Every morning during Lent, my children take turns pulling down a link on our chain, reading it, and deciding if we will act on what it is written on it right away or later in the day. Then, when we have completed whatever act of prayer, fasting, or giving was written on the link, the children put some seeds in our Pray-Fast-Give jars (another Lenten tradition of ours.)
Better still, as the days unfold, the children find themselves putting more and more seeds in our jar, because, well, you know that old truth about a thing in motion? Once the children begin their days with praying, fasting, and giving as prompted by our Lent Chain, they often are inspired to carry on with other acts of Lenten love throughout the day. It's so awesome to experience.
Sacrifice and Service with Academics and Life Skills on the Side
Of course, the primary purpose of our Lent Chain is to promote sacrifice and service through living the three pillars of Lent daily. Each time one of the children pulls a link, we come together in living Lent through prayer, fasting, or giving. We also, however, end up with corollary learning and skill-practice as we make and use our Lent Chain.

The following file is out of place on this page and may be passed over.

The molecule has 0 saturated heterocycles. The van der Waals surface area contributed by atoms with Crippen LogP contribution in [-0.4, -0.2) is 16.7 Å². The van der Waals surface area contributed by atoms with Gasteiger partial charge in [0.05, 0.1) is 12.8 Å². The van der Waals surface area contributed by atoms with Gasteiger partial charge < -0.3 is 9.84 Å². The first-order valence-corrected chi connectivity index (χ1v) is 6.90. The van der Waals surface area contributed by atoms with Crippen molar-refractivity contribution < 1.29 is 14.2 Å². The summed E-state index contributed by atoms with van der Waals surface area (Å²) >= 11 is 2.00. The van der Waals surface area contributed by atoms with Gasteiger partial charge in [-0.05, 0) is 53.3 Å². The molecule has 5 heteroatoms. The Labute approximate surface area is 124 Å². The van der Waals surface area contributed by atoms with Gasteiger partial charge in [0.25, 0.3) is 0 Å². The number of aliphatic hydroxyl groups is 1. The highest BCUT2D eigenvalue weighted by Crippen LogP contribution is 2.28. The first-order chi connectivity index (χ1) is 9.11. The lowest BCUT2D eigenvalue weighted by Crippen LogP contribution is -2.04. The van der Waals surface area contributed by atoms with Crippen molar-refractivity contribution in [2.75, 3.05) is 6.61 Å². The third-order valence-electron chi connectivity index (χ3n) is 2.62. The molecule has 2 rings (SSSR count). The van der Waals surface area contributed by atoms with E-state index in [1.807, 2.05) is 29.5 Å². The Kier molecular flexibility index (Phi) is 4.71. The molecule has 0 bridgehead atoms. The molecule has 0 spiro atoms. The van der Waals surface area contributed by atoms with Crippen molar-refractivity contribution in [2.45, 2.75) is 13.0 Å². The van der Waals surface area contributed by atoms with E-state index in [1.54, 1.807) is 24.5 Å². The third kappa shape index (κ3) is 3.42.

In the days just prior to the beginning of Lent (or, some years, just after), the children and I sit down together and chat about the Lenten season:
- what Lent is
- why we observe it
- what is its liturgical colors
- what are its pillars
Then, I ask the children to dictate 46 ideas for praying, fasting and giving to me, which I type in a largish font on our computer. (Why 46? Because that way, we include the Sundays during Lent on our chain, too.)
This brainstorming exercise ends up a bit different every year. Always, turn-taking, reasoning, and thinking about others come into play during our Lent Chain brainstorming process, however, from year to year the mood and pace of our annual session changes.